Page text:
Inside a giant space-whale, Ahsoka and Huyang have more than enough time to ponder Sabine’s apparent betrayal. Sabine herself is a prisoner aboard the hyper-ship and aware that she may have made one of the biggest mistakes of the life – even if it was for good reasons.
As the ship arrives in an entirely different galaxy, over the apparently desolate graveyard world of Peridia, Baylan Skoll is also considering the events that brought him here and the possible future ahead for all concerned. The voyagers are not alone – potential threats new, old and very old await them on the planet below, but what cost will this fateful journey bring for them and what groundwork is being laid for a bigger battle beyond the stars?
When you start your episode by having David Tennant vocalize (in character) the classic line: ‘A long time ago, in a galaxy, far, far away…‘ to start a story, you know that one of two things is happening. Either you are in for a mythological sf tour-de-force or the ties that bind that mythology are being yanked so hard that they’d give the most resilient Jedi a case of on-the-nose, mixed-metaphor whiplash. Given that Huyang and Ahsoka are subsequently confined to the pre-credits sequence, it turns out to be a little more of the latter.
Last week we had no idea what had happened to Baylan Skoll, Shin Hati, boo-hiss madam Morgan Elsbeth and the forces that hyperspaced to another galaxy even further away. This week is the flip side, with all the action happening at the destination (leaving Ahsoka to arrive next week to help save the day?).
After some pretty impressive (and impressively pretty) VFX full of star-whales and genuinely dazzling star fields, Baylan Skoll and his cohorts find themselves in a star-system that previously existed only in ancient legend and whispered about around Jedi campfires. But it looks remarkably, well… not that different….though to be fair, the desolate world of Peridia, below them, feels more like Mordor than any Lucasfilm landscape to date. There’s also no denying that then seeing a Star Destroyer loom large over that horizon, dwarfing all before it, does carry some visual oooomph and weight and there are moments when the episode has the feeling of a Ridley Scott endeavour, full of grandstanding world-building and dirt-laden, golden-hued production-design. (If there’s any part of you thinking ‘Enoch – that Stormtrooper with a golden samurai-esque mask – isn’t going to prove important‘ (or, at least, a collectible action-figure) then you should likely turn in your fan-boy credentials immediately. That clear eastern influence, more attractive than logical, also flows into the ‘local’ warriors that Sabine encounters when she’s ‘released’ later.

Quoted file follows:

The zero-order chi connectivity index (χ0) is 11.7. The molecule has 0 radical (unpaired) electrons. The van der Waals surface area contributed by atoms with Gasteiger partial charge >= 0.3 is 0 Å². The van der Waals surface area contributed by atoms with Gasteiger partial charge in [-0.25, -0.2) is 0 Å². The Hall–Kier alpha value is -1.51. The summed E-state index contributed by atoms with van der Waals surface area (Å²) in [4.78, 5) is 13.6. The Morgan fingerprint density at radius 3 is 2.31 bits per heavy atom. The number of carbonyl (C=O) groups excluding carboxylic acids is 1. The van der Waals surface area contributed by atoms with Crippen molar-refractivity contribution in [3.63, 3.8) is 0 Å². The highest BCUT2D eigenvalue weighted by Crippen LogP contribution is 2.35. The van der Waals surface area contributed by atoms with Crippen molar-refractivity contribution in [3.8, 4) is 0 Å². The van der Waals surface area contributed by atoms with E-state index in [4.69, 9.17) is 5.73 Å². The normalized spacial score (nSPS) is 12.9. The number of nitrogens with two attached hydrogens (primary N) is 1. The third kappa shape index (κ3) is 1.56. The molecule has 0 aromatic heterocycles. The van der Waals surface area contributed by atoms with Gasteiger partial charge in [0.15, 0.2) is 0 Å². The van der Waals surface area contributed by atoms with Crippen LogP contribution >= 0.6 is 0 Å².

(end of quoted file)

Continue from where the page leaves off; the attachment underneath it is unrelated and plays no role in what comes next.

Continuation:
…it’s telling that in an episode that’s full of moments genetically-designed to please hardcore fans, it’s actually Ray Stevenson’s quieter scenes as Baylan that are some of the strongest. He’s a warrior clearly at odds with elements within himself, internally knowing why he’s made the decisions he has and willing to stick with them…but fully aware of the costs he’d rather not have paid. Every time we see him on screen is a reminder of how big a loss Stevenson’s premature death early this year is to the screen…
We’re quickly introduced to three Macbeth-adjacent witches, the high priestesses of witches of Dathomir – Aktropaw (Jeryl Prescott Gallien), Klothow (Claudia Black), and Lakesis (Jane Edwina Seymour). It’s always a delight to see Black in a science-fiction offering and though the veteran of Farscape, Stargate SG-1, Uncharted and The Nevers is plastered in gothic make-up and scarlet ceremonial dress, there’s no mistaking her voice and stature as she greets our weary Imperial travellers to that galaxy even further away. Sadly, she’s so far confined to a few throwaway lines, but maybe we’ll see more of her later?